I was tempted to lead with the news about Trump reportedly considering an independent bid, but — enough. Enough.

This is actually a pretty good poll for Palin, I think:

She’s got the highest name recognition in the field and the highest positive intensity score save for Cain and Bachmann, both of whom are far lesser known and who haven’t really been attacked yet. Then again, her positive intensity is only a few points higher than Tim Pawlenty’s, who’s far, far more obscure than she is yet building grassroots goodwill by the day. The takeaway: She could still make a splash, but Cain’s and Bachmann’s P.I. scores are so much higher that they’d be genuine threats to pull the upset in Iowa if she got in late and they continued to raise their profiles. Then again, I’ve read several pieces over the last few months about how Iowans are worried they’re becoming a boutique social-con stronghold where major players like Romney might not even deign to compete in the future. In order to maintain their influence, they have to keep producing winners who are capable of going all the way and winning the nomination. Cain and Bachmann probably aren’t capable, but Palin is — which makes me wonder if there wouldn’t be a late break away from C & B and towards her if she jumped in late, just on viability grounds.

Speaking of getting in late, a trenchant point from Chris Cillizza:

The FDU poll released Tuesday morning painted a tough picture for Christie. Forty-four percent of those tested approved of the job he was doing while 44 percent disapproved. (Just a month ago, Christie had a 51 percent job approval rating in the FDU poll.) Christie’s unfavorable rating stood at 45 percent in the new FDU poll and a majority (55 percent) of voters said the state is headed off on the wrong track…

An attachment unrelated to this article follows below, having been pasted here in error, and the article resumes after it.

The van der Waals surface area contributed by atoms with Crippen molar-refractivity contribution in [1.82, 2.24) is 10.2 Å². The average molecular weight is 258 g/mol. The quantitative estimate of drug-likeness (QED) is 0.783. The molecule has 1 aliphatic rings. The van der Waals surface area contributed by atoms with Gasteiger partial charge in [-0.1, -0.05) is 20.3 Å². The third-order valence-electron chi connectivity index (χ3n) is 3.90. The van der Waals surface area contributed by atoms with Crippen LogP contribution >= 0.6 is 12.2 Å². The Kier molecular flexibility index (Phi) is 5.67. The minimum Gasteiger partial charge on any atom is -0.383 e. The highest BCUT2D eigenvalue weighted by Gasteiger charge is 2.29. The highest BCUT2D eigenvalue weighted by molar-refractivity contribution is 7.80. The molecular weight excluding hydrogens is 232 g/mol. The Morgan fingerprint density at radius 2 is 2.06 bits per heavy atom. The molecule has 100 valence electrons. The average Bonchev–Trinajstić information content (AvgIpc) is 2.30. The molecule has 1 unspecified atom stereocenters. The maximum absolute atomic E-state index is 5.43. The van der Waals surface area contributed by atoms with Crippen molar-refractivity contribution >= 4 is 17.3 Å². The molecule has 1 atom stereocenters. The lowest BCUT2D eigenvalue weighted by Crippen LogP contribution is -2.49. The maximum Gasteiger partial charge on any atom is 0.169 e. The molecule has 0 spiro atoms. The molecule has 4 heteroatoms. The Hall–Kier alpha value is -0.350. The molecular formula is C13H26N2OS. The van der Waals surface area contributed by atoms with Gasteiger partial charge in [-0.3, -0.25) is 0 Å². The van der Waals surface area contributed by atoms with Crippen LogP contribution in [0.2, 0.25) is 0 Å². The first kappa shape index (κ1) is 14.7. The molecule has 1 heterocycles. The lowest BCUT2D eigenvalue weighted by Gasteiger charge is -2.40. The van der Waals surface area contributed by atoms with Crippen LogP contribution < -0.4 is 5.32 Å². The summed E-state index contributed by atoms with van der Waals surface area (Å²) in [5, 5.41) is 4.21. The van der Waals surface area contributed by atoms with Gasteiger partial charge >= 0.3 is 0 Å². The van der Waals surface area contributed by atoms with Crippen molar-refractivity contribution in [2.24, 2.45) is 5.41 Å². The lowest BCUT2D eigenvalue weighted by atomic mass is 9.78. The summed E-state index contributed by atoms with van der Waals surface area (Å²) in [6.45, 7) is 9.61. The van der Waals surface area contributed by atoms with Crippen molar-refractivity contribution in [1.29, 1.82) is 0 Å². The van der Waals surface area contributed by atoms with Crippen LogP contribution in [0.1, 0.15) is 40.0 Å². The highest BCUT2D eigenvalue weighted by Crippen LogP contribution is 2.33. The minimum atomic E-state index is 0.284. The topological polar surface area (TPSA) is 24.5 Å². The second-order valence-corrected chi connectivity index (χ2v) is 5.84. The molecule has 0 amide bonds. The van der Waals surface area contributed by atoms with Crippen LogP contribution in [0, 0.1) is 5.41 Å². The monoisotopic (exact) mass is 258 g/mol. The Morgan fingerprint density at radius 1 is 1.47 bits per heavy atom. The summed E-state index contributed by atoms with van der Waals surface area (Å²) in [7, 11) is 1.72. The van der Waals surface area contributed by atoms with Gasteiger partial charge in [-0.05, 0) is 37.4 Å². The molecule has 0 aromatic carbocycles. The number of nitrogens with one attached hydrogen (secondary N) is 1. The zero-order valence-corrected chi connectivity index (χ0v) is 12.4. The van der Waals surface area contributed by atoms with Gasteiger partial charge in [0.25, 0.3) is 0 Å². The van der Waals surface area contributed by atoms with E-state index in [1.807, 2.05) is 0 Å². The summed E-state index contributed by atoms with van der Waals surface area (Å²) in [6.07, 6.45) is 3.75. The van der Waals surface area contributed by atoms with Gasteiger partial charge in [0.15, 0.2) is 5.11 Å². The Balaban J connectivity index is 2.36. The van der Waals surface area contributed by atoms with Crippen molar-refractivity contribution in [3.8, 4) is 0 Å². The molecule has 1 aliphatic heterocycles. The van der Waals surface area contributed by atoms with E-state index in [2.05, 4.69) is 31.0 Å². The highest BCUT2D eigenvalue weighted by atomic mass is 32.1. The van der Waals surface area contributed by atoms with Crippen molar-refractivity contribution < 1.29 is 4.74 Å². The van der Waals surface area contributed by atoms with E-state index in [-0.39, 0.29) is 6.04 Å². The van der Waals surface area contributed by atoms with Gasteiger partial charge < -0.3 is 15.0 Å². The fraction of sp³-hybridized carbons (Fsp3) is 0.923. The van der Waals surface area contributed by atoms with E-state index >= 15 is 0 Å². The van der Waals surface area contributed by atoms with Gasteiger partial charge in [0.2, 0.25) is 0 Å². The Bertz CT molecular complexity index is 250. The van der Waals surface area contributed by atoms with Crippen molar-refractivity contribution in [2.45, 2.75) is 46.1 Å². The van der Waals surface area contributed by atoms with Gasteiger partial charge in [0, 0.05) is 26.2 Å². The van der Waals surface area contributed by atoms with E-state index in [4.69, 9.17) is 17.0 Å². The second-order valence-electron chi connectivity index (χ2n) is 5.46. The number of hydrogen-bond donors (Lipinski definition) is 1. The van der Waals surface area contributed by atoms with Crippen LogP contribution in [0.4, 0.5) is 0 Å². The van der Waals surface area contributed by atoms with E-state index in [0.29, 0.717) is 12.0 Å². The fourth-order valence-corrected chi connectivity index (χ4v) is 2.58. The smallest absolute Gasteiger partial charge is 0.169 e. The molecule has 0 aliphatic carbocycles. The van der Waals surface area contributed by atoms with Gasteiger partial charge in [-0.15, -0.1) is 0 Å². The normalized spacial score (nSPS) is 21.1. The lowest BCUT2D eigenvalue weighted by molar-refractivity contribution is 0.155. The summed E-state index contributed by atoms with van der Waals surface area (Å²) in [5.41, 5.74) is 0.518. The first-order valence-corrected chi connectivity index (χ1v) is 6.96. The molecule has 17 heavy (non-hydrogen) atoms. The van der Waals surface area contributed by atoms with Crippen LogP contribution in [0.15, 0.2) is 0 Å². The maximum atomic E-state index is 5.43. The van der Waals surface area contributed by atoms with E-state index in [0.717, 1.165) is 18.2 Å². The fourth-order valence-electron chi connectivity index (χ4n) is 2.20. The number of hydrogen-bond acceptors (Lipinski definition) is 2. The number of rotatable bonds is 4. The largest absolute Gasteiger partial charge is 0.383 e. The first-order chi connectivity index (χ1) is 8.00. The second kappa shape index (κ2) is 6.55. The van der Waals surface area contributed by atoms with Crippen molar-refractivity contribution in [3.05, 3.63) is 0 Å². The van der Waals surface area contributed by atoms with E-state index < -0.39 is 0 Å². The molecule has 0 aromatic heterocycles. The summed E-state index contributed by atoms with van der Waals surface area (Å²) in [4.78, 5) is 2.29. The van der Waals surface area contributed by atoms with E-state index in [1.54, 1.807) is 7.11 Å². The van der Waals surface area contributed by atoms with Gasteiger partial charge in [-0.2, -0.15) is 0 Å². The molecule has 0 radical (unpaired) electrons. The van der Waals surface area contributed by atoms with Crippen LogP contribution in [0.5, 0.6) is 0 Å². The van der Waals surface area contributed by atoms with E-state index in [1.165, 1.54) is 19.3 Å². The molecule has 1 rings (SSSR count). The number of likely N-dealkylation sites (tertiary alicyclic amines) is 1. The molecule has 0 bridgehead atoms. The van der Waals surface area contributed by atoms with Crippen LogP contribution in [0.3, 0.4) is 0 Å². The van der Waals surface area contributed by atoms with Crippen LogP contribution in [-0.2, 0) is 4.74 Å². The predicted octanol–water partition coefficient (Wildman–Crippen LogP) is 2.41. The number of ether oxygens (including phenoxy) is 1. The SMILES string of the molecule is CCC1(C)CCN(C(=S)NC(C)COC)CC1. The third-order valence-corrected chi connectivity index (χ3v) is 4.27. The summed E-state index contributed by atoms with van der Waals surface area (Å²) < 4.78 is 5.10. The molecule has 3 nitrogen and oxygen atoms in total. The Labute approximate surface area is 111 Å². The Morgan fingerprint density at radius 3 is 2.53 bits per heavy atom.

Whether or not you put much stock in polling, the history of Republicans winning statewide race in New Jersey isn’t terribly encouraging for Christie’s chances…

Democrats are well aware of the state’s voting patterns and are already beginning to circle the governor’s race. Booker, the African American mayor of Newark, is seen as rising star nationally and is expected to make the leap to a statewide race either against Christie in 2013 or for a Senate seat if Frank Lautenberg (D) retires in 2014.

Losing the next gubernatorial race wouldn’t necessarily be fatal to his chances in 2016. Nixon famously lost his bid for California governor in 1962 — but then Nixon had already been vice president for eight years at that point. If Christie loses in 2013, he’s out of office with just four years’ experience and destined to face heavyweights in 2016 like Rubio, Ryan, and Jeb Bush. (Palin is in a similar position.) If his polls look even dimmer next month, is it now or never?